Angry Birds

The Basics
Game Name – Angry Birds
ESRB Rating – N/A
Genre – Mobile Game
Educational Values – Cause and Effect, Trial and Error, Failure, Physics, Geometry
Platforms – iOS, Android, Windows Phone, Symbian, Blackberry, Kindle, Mac OSX, Windows PC, Chrome
Where to buy – Pretty much everywhere, but the links are all on their site
When should you buy it? –  If you are looking for a fun game to play while waiting in line, or bored on the subway, or have a few minutes. Or if you have small children who could use a distraction

About the Game

Do I really need to talk about Angry Birds? I went back and forth on writing this piece as Angry Birds is one of the most ubiquitous games in history. The series of brightly colored cartoon birds are approaching Mario in terms of market penetration with over 1.2 billion downloads of the games, countless merchandising, a theme park, and a TV show in the works.

Had you asked *anyone* in the games industry in 2007 if Smart Phones would have an impact on the industry, they would have laughed. Trying to convince someone that a mobile game about birds being shot from slingshots could be among the biggest selling games of all times would have had them worrying about your mental health. And yet, here we are.

For the five of you who have not played it, Angry Birds is a mobile game where you fling you various colored birds (each color a different game mechanic) at a series of elaborate constructions to try and knock out the piggies that have stolen your eggs. Does it sound a little silly? Sure. But it takes advantage of the growth of touch screens, with all of the controls so simple a three year old can play.

Get those piggies!

What the Game Teaches Us

Angry Birds is one of my favorite examples of a game that can teach us. As difficult as some of the levels are, the time it takes to restart each level is minimal. This keeps the gamer from getting frustrated and quitting and allows them to quickly get back into the game and learn from their previous mistake. Failure is something we have written about before, and that is because we see it not just as character building, but one of the best ways to learn.

Trying to knock down the scaffolding in the picture above is going to be difficult. You have to understand the physics and mechanics of the game. you have to know what tools you are given and how best to use them. The bird in the illustration will drop and “egg” that explodes on impact when you tap your screen, but where should you use it? Some of the scaffolds look precarious. Can you set off a chain reaction that causes each level to collapse?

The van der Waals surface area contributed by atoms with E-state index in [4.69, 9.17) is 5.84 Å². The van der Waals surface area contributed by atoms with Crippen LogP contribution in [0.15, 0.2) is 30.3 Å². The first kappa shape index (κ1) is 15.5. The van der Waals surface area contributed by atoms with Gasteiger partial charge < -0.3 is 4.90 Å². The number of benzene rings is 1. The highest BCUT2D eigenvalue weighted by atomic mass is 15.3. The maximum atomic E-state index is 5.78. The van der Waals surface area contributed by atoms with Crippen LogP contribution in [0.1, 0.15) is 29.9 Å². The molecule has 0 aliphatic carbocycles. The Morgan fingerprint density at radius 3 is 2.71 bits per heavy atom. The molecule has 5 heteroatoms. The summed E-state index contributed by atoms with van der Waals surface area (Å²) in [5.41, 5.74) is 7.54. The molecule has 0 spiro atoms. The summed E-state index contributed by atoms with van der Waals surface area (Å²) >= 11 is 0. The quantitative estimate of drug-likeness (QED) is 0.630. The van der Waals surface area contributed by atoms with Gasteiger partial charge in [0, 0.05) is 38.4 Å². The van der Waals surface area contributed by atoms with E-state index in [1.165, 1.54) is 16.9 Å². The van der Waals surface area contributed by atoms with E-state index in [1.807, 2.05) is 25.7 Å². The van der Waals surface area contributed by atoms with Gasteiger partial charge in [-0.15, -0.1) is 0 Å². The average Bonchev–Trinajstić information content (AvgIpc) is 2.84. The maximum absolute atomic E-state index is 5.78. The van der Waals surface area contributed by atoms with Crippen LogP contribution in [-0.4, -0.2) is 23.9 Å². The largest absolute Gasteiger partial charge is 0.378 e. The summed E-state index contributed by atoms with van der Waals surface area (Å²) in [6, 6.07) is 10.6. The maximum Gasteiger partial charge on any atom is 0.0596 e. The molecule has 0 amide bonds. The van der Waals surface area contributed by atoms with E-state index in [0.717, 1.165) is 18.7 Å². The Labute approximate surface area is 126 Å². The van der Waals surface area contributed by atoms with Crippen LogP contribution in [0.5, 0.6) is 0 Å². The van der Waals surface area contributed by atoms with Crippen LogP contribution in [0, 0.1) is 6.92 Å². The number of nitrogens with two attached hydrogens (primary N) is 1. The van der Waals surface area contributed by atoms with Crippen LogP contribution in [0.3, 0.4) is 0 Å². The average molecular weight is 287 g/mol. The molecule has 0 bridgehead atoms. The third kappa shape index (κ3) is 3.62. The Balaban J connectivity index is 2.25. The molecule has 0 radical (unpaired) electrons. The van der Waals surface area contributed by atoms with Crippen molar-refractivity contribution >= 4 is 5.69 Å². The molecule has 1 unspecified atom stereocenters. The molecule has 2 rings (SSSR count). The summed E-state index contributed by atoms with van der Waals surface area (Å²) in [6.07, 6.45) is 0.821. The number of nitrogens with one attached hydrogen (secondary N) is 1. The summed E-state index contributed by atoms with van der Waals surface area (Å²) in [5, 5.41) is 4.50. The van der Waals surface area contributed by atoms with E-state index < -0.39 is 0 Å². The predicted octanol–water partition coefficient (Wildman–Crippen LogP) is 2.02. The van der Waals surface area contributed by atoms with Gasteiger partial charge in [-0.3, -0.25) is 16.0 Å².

Modern games have perfected the ‘physics engines’ to the point where we expect them to act like real life. Angry Birds is remarkably close to real life (at least as close as a cartoon birds can be), not in terms of Force = Mass x Acceleration, or any math based physics, but in how the reactions feel to the gamer. The cause and effect of the game make sense and are internally consistent. You know that when you use a yellow bird, it will smash through wood easily. Or when you take out a support beam, the platform will wobble and collapse.

The game will also show you the line that represents the flight from your previous bird, so you can make adjustments to angles, speeds, etc. very quickly. That kind of instant feedback is key to making an immersive experience, but also in helping your recover from the frustration of a bad shot as well. It also helps improve hand to eye (finger to eye?) coordination by allowing you to trace out a good shot, or quickly identify where you could improve.



Those helmets won’t save them if you can reach that TNT.

General Feelings on the Game

I love Angry Birds. The game is fun and well constructed. The cartoony aesthetic is charming, and it is rare to find a game that both my 3 year old nephew and I can both play and enjoy. Thanks to the many expansions, you can play the game for 3 minutes or for hours all for a couple of dollars. The price to fun ratio is amazing.

This game is so much fun that you will not realize that you are learning anything. And, while you may not be learning calculus, you will be learning something. If you have never played it, take a few minutes and try out Angry Birds.

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